Cutter’s got a different problem: She’s the only member of the team still in campaign mode. To be fair, we’ve never seen her in any other mode. Cutter’s celebrity was nurtured during the 2012 Obama campaign with a series of Web videos and TV hits, hard-won TV hits, TV hits that other advisers wanted so badly they talked to reporters about them. Cutter relies heavily on the TV tricks of laughing at the ridiculousness of what she just heard and pausing. At odd. Intervals to make. A point.
The result, in the two Cutter-Gingrich shows aired so far, is that a conservative who sounds like he’s invested in the topic is paired with a Democrat who just wants the president to win. On Wednesday’s show Cutter repeatedly and ineffectively tried to wring some contrition out of Tennessee Rep. Marsha Blackburn, the Republican seen as so HD-ready that the party let her lead the last debate on an abortion bill. On Crossfire, Blackburn’s only job was to paint the president as confused. “He’s still wavering between military and diplomatic solutions,” she said.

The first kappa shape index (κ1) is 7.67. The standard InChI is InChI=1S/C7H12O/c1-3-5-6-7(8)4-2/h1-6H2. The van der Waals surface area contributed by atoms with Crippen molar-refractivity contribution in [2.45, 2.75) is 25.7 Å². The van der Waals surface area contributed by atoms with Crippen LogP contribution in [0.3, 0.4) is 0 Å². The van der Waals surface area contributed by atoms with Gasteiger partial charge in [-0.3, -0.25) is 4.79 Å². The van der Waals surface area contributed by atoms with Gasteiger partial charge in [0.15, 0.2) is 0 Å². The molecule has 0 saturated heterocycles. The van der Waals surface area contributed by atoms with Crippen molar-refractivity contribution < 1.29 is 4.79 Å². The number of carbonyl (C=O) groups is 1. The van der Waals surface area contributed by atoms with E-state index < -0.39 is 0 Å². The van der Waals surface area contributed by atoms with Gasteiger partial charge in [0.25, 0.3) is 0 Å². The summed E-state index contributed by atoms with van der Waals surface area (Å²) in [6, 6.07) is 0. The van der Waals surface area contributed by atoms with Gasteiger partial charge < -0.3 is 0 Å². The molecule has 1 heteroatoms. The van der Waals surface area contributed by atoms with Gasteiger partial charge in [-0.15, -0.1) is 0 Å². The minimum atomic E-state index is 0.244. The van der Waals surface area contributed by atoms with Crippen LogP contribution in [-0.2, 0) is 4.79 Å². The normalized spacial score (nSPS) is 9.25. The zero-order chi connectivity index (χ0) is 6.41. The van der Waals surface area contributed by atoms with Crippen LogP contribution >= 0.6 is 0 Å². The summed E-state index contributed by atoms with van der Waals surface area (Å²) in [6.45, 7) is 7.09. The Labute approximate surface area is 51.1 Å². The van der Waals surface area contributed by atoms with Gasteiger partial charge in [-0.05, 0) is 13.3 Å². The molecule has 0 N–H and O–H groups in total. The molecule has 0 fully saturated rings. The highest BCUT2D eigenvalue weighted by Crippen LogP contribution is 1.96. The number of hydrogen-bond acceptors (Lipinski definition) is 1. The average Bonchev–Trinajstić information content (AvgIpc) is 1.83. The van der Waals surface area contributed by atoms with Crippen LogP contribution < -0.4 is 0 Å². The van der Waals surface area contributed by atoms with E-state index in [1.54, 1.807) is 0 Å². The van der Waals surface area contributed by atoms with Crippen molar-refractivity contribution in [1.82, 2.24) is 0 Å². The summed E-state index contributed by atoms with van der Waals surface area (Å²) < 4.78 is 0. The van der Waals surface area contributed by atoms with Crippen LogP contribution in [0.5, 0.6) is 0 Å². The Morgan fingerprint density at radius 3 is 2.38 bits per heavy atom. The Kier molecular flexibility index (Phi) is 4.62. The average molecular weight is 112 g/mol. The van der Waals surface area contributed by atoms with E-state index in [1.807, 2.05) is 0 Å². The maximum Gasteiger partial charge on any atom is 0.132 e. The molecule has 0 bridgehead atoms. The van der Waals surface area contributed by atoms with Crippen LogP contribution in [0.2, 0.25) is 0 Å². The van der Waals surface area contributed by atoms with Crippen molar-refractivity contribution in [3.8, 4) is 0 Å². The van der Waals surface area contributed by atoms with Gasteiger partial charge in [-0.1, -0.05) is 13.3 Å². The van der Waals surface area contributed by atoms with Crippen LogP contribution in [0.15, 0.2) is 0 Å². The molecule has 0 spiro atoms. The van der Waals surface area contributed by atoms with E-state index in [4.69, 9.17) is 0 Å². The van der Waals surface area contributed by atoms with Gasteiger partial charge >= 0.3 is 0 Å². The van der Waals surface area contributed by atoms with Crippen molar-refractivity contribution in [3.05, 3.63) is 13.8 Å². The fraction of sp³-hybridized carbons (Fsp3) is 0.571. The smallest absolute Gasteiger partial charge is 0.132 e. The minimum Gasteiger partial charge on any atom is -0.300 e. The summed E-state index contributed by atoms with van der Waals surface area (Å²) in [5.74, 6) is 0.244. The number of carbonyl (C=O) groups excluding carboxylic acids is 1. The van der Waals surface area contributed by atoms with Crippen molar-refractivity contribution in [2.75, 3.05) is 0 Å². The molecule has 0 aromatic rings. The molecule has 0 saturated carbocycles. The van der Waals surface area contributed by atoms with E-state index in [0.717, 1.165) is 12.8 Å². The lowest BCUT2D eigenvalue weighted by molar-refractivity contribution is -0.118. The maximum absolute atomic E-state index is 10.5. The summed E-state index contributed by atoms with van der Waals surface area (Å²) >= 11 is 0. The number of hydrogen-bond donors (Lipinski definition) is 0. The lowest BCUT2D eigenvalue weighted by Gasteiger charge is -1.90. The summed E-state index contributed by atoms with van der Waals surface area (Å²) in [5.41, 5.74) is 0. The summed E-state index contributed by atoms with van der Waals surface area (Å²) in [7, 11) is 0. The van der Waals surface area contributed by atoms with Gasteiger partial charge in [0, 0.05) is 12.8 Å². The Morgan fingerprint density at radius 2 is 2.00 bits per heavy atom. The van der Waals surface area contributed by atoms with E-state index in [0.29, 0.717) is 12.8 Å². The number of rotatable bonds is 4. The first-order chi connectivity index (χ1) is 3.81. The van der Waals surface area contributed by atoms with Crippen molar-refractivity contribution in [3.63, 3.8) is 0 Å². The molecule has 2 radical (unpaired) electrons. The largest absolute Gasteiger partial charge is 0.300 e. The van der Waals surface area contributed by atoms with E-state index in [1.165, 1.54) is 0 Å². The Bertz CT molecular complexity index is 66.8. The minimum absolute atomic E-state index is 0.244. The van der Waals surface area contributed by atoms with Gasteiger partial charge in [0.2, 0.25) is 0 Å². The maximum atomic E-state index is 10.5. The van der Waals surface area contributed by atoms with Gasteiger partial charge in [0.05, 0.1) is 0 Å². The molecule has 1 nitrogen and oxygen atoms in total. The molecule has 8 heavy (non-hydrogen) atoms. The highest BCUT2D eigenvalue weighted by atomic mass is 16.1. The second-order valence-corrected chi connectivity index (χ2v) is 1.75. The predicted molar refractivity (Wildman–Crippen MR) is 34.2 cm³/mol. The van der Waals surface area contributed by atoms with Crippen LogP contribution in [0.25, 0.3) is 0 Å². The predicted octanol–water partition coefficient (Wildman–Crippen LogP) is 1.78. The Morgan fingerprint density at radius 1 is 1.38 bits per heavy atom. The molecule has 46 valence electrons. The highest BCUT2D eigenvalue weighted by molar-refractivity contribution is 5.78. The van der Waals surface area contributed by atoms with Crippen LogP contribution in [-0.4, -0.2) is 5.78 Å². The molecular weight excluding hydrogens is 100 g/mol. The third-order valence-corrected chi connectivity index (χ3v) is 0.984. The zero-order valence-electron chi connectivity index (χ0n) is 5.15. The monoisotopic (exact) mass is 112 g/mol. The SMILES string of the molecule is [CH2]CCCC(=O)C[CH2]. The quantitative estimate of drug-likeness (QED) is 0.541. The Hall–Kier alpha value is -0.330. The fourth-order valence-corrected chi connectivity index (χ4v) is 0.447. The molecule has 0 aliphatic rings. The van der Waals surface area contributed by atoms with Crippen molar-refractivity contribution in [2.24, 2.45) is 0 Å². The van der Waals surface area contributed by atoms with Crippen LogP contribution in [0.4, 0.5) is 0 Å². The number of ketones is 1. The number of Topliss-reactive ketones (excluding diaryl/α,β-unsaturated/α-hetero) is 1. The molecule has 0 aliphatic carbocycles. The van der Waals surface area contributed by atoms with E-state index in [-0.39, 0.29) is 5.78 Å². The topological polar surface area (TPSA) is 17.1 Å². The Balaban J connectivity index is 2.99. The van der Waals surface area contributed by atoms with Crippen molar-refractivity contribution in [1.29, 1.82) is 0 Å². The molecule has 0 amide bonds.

“Why can’t you do both?” asked Cutter. “Where is your leadership moment on this?” Blackburn ignored the questions, and called the president weak again. “Bringing Assad to his knees and Russia to the table is acting weak?” asked Cutter. “That’s not a strong act?”
Cutter’s Obama-boosting is the part of the new Crossfire that most invokes the bad old Crossfire. S.E. Cupp, at 34 the youngest of the new hosts, is both the most natural and the best at using the one-subject format to ask new questions. On Tuesday, as Santorum made the now-familiar “Obama’s too weak” case, Cupp asked him to “help me understand how you square your conscience with not going in and ending a conflict where hundreds of thousands have died? How—how are you not concerned that this will become another Rwanda?”
She didn’t get much of a chance to follow up, but I didn’t hear many conservatives asked that question. It’s so easy to root for Jon Stewart and hate Crossfire, but I view this reboot the way I view Internet news sites trying to fund “longform” journalism. OK, we admit that everyone’s attention is ruined; let’s see if we can remember how to think at length.